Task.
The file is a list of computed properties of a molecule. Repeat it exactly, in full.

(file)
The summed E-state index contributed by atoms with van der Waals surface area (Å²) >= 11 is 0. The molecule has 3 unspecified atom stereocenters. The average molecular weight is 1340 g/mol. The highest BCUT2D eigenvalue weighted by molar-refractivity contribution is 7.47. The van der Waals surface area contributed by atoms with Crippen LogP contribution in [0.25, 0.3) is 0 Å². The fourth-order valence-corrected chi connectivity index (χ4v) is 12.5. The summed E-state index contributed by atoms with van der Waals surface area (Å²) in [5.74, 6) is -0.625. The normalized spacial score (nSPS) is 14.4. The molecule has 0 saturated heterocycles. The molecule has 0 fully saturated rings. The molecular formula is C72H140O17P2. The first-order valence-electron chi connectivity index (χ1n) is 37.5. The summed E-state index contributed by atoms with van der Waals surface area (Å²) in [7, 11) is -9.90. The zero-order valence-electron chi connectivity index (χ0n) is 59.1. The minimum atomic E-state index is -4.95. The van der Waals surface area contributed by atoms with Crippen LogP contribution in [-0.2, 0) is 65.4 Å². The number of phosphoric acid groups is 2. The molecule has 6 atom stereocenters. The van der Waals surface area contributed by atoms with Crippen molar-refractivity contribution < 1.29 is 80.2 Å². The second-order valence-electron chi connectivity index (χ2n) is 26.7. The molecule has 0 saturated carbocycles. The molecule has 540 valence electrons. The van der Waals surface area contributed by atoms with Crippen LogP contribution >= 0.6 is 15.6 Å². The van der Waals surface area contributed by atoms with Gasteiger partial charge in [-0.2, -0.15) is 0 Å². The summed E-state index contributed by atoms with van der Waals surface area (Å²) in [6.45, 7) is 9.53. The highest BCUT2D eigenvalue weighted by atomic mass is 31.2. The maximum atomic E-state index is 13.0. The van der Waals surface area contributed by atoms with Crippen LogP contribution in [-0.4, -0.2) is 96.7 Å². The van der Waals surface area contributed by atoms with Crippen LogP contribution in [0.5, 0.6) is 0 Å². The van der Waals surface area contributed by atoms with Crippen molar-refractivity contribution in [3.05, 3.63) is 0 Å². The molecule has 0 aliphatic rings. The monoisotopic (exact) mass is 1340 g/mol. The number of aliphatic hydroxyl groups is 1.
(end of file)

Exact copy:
The summed E-state index contributed by atoms with van der Waals surface area (Å²) >= 11 is 0. The molecule has 3 unspecified atom stereocenters. The average molecular weight is 1340 g/mol. The highest BCUT2D eigenvalue weighted by molar-refractivity contribution is 7.47. The van der Waals surface area contributed by atoms with Crippen LogP contribution in [0.25, 0.3) is 0 Å². The fourth-order valence-corrected chi connectivity index (χ4v) is 12.5. The summed E-state index contributed by atoms with van der Waals surface area (Å²) in [5.74, 6) is -0.625. The normalized spacial score (nSPS) is 14.4. The molecule has 0 saturated heterocycles. The molecule has 0 fully saturated rings. The molecular formula is C72H140O17P2. The first-order valence-electron chi connectivity index (χ1n) is 37.5. The summed E-state index contributed by atoms with van der Waals surface area (Å²) in [7, 11) is -9.90. The zero-order valence-electron chi connectivity index (χ0n) is 59.1. The minimum atomic E-state index is -4.95. The van der Waals surface area contributed by atoms with Crippen LogP contribution in [-0.2, 0) is 65.4 Å². The number of phosphoric acid groups is 2. The molecule has 6 atom stereocenters. The van der Waals surface area contributed by atoms with Crippen molar-refractivity contribution < 1.29 is 80.2 Å². The second-order valence-electron chi connectivity index (χ2n) is 26.7. The molecule has 0 saturated carbocycles. The molecule has 540 valence electrons. The van der Waals surface area contributed by atoms with Crippen LogP contribution >= 0.6 is 15.6 Å². The van der Waals surface area contributed by atoms with Gasteiger partial charge in [-0.2, -0.15) is 0 Å². The summed E-state index contributed by atoms with van der Waals surface area (Å²) in [6.45, 7) is 9.53. The highest BCUT2D eigenvalue weighted by atomic mass is 31.2. The maximum atomic E-state index is 13.0. The van der Waals surface area contributed by atoms with Crippen LogP contribution in [-0.4, -0.2) is 96.7 Å². The van der Waals surface area contributed by atoms with Crippen LogP contribution in [0.5, 0.6) is 0 Å². The van der Waals surface area contributed by atoms with Crippen molar-refractivity contribution in [3.05, 3.63) is 0 Å². The molecule has 0 aliphatic rings. The monoisotopic (exact) mass is 1340 g/mol. The number of aliphatic hydroxyl groups is 1.